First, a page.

In “Death Wish,” Eli Roth’s blunt-witted, pop-reactionary, crudely watchable and reprehensible remake of the 1974 Charles Bronson thriller, Bruce Willis, as a Chicago surgeon-turned-vigilante, walks up to a drug dealer who he’s learned was guilty of wounding and terrorizing a young boy. The dealer, known as the Ice Cream Man, is slumped in his chair, surrounded […]
Vigilante violence seems like a tricky proposition in this mass-shooting-wracked modern age — how will audiences respond to the new "Death Wish"?
First look at Eli Roth's remake of '70s cult fave 'Death Wish,' crime-revenge thriller that starred Charles Bronson, with Bruce Willis now in as vigilante
With November’s Death Wish, his remake of the 1974 Charles Bronson favorite that spawned four sequels, director Eli Roth is all about bringing another generation’s iconic action star back into the type of box office hit he deserves. “We wanted to bring back that great, classic Bruce Willis we all know and love and just do a fun, badass update of a revered classic,” Roth told Yahoo Movies. “I wanted to bring Bruce back to that Fifth Element, Unbreakable, Die Hard glory and have him craft another iconic performance, and I really think he did it.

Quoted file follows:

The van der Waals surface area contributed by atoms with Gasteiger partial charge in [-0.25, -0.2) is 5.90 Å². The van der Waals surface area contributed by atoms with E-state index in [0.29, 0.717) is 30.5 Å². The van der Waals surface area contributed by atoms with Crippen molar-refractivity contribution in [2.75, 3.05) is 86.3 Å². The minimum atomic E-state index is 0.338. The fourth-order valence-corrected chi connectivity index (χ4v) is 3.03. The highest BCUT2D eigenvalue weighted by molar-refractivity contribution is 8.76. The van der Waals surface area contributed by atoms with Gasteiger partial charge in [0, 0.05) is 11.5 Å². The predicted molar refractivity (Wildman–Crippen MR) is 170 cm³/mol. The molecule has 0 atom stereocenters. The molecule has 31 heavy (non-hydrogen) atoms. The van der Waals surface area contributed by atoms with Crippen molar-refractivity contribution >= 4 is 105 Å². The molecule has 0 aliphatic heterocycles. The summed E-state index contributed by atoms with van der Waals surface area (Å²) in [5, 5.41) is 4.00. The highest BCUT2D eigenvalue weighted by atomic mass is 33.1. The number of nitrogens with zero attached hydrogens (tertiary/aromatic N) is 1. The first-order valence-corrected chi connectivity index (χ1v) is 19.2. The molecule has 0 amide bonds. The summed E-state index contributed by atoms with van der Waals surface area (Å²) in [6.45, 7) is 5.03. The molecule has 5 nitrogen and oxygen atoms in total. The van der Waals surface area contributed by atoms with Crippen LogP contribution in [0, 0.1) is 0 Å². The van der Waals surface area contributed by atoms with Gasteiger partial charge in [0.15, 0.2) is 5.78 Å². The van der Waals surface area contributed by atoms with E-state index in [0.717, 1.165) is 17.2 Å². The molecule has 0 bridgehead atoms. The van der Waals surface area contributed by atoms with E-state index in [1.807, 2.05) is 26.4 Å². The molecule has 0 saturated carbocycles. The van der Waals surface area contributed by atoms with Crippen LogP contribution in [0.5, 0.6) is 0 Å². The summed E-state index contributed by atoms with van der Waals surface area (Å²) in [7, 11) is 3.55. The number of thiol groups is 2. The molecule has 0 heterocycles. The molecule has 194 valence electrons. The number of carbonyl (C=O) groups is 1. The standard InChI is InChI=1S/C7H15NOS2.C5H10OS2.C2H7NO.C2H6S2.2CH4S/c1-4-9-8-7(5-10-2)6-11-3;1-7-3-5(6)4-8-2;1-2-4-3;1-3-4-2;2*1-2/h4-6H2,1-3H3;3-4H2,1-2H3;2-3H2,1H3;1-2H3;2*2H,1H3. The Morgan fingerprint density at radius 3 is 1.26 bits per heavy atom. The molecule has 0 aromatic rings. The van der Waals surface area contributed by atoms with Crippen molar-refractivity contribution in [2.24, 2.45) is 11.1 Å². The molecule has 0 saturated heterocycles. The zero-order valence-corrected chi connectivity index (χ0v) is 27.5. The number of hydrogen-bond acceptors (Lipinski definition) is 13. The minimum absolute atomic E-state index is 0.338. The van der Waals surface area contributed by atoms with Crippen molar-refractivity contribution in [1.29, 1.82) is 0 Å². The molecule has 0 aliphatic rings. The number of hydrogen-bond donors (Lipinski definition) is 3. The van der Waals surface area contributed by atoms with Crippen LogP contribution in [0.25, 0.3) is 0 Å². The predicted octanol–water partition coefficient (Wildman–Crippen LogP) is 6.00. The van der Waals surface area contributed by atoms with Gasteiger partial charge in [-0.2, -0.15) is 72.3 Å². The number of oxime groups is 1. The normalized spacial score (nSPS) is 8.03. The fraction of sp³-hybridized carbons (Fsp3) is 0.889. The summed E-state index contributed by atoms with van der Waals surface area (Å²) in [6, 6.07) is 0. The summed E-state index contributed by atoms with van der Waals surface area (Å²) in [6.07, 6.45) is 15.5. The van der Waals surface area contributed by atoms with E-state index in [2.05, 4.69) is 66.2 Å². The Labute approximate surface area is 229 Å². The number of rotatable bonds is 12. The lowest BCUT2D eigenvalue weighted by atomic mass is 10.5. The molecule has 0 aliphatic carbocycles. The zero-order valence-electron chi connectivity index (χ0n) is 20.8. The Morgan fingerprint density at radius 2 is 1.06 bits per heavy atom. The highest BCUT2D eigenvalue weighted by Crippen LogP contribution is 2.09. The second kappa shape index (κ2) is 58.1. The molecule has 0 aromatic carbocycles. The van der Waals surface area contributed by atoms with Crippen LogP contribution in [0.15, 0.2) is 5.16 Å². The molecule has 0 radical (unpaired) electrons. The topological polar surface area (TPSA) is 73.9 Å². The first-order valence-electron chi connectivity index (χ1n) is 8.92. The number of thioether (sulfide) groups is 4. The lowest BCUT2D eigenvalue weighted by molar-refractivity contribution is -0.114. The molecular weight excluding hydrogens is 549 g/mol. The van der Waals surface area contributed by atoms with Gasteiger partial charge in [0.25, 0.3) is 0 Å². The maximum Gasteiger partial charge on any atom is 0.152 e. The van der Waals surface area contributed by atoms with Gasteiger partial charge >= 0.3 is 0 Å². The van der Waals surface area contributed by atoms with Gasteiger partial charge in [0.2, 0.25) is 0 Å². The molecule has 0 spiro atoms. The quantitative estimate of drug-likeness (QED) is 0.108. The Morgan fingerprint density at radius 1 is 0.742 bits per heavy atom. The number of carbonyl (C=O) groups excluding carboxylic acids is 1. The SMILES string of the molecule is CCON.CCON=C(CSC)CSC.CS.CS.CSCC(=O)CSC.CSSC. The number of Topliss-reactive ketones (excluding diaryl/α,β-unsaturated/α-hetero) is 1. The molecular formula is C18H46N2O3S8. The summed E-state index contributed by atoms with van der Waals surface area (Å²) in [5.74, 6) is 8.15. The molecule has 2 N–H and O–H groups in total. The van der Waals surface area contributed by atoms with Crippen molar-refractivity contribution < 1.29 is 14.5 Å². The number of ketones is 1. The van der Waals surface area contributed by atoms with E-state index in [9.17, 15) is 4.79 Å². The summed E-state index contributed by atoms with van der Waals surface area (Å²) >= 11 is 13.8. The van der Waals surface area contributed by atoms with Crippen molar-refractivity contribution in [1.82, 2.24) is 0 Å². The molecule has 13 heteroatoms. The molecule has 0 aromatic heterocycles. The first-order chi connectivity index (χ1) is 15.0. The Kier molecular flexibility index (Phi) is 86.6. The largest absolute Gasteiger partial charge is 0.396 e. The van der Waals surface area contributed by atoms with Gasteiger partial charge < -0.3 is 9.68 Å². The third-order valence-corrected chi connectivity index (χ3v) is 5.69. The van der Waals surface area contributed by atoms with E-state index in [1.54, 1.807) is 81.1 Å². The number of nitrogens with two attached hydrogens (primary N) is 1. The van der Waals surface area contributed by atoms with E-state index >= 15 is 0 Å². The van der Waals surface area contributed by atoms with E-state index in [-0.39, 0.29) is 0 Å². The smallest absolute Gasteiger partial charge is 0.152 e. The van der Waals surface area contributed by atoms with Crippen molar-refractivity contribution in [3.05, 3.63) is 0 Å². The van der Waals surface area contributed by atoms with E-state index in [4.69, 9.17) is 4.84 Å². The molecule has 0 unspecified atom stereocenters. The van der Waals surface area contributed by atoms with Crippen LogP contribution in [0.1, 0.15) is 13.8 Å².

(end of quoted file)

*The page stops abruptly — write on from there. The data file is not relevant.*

Megan Ellison’s nascent Annapurna Pictures distribution operation has set MGM’s Death Wish reboot, starring Bruce Willis, for a Nov. 22 launch.
Denzel Washington’s illustrious career now includes a Best Actor nomination from the Golden Globes for his star turn in this month’s Fences, an adaptation of August Wilson’s Pulitzer- and Tony-winning play that the actor also directed. It’s the latest in a long line of standout performances — a career that many on the internet wrongly claim began for the Oscar winner opposite Charles Bronson in 1974’s Death Wish, as one of three street kids who are gunned down in an alley by the vigilante. Now, Washington finally sets the record straight on that persistent rumor.